SMEs continue to struggle to bank on the right finance relationship
Access to finance and establishing the right relationship with banks remains a headache for many SMEs.
Technological disruption and the rise of challenger banks has introduced significant change to the sector and growing businesses can sometimes feel frustrated, feeling like they are being held back.
“A lot of our clients are SMEs and owner-managed businesses,” said Mark Scotter, corporate finance director at Friend Partnership.
“The ones that are looking to grow, the one thing that prevents them doing that is access to capital – that is a constant theme.”
Denise Friend, corporate finance partner and founder of Friend Partnership said “the SME sector finds it much more difficult to raise finance” than larger businesses, especially for structured finance.”
She is calling on British banks to change their approach to revolving finance for high growth and entrepreneurial businesses.
She said: “Revolving finance has been a feature in the UK, but for larger businesses and it puts small businesses at a disadvantage.
“I’m talking about businesses which are profitable, cash generative, that the banks want to lend to, that want to grow.
“Yet they’re restrained by not having the same access to revolving finance and therefore they’re paying off the loan over a short period of time, whether that’s three or four or five years, when they could put their money to much better use.
“If the banks were able to lend on a revolving basis, it would free up a lot of time for companies and they could focus on their business and they could develop. We ought to try and put SMEs on the same level playing field as larger businesses. Give high growth businesses access to affordable bank finance and you wíll unlock growth in the UK. Business owners can plan into the medium and long term and undertake the investment activities that will ultimately benefit UK plc.”
Change consultancy Curium Solutions, which was named Greater Birmingham Chamber of Commerce’s business of the year earlier this year, has big plans for its future and is currently navigating its route through to the next stage of its development.
Director Andy Dawson said: “We have gone through various growth journeys over the last 10 years and we’re currently at a point where we are both pushing into America and developing a digital platform.
“So cash is king, and getting access to some capital to help us grow is our current priority, as is hiring a CFO.”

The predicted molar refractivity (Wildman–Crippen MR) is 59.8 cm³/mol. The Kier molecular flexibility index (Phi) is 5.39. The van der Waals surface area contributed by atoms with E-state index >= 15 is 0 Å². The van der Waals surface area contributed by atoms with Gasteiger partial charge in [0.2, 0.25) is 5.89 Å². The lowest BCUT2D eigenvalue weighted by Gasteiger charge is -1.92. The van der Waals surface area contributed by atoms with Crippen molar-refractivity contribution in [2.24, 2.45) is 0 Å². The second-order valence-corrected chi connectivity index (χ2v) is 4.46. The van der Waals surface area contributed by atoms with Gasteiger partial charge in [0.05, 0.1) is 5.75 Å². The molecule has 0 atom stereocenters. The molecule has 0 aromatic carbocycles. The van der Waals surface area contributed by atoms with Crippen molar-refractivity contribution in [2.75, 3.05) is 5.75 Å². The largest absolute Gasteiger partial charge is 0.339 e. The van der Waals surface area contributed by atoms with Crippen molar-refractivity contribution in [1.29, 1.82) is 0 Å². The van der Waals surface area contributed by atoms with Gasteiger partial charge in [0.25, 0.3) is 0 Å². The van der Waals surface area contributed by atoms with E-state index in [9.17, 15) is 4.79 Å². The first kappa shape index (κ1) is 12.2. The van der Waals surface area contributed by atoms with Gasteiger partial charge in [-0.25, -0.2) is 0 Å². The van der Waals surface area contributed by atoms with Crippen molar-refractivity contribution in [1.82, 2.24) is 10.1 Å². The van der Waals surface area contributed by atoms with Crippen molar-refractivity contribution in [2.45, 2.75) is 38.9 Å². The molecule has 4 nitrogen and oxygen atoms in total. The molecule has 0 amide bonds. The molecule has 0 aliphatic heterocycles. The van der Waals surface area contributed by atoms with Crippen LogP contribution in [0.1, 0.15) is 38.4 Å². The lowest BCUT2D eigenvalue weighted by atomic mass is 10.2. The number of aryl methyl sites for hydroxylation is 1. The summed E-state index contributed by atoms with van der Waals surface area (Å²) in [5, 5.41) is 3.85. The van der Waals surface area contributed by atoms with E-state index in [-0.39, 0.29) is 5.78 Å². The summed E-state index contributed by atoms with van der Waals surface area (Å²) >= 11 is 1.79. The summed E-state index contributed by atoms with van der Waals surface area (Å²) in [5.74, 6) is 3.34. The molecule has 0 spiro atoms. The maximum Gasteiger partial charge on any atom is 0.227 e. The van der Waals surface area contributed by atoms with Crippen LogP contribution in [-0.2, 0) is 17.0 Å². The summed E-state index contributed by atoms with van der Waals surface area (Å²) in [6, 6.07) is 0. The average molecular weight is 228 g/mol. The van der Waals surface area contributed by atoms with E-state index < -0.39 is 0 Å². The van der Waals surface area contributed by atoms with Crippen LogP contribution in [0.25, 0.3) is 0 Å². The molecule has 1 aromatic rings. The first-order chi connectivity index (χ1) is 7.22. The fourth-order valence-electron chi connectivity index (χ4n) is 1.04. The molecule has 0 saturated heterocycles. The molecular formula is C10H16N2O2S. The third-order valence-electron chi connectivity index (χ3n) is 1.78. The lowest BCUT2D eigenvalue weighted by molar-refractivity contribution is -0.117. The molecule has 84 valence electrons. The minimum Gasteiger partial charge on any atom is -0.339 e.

Curium’s experience would be recognised by many owners of small businesses, who are looking for the right relationship with their bank.
“We have had two banks in our 10 years,” he said. “I think it’s all about the person rather than the bank. If you lose your person, then you often lose your relationship with the bank as well.
“Finance is a really important thing for us at the moment to get the right support in place. That relationship is going to be increasingly important for small businesses like ourselves in the short to medium term.”
It is not just young businesses that face challenges. Brandauer, which has been manufacturing in Birmingham since 1862, also examined the relationship it had in place to assess what it felt it needed.
Brandauer chief executive Rowan Crozier said: “Brandauer had a 55-year relationship with the bank prior to where we are now. We saw a huge churn rate of contacts, a more-than-regular change of strategy as well and that drove us to actually step back over a period of two or three years and think ‘what do we want from our bank?’.
“That actually led us to a move and we we changed banking provider to say about three or four years ago. The only bit of advice I would give to people is make sure the bank is actually what you need. It’s a partnership.”
For those companies that do review their banking partner, the emergence of the challenger banks can mean there may be more options.
Denise Friend, corporate finance partner and founder of Friend Partnership, said: “If you have a proposal from one of the mainstream banks and a challenger bank, the challenger bank is always more expensive.
“Now, they may be more innovative about capital holidays payments, bullet repayments, so they may make the funding structure more appropriate to give you more headroom and to able to invest in people.”
Scott Peters, director of corporate and structured finance at Yorkshire Bank, was clear that banks do want to lend.
“Businesses are facing the same challenges whoever the funder is,” he said. “There’s definitely an appetite to land within the banks.
“Sometimes it’s a case of we’ve not got the message out there that actually those funds are available. Sometimes it takes an advisor or somebody else to link us in, so there is definitely more that banks can be doing to get the message out there as to our appetite across the market.
“I think there’s plenty of liquidity in the market but obviously it’s making sure that we get that liquidity to the end user. That’s where the biggest challenges are.”
Friend argued that “the SME sector finds it much more difficult to raise finance” than larger businesses, especially for structured finance.
“Obtaining the right form of finance to enable their business to thrive and grow is probably the most difficult issue that business owners have to tackle,” said Denise.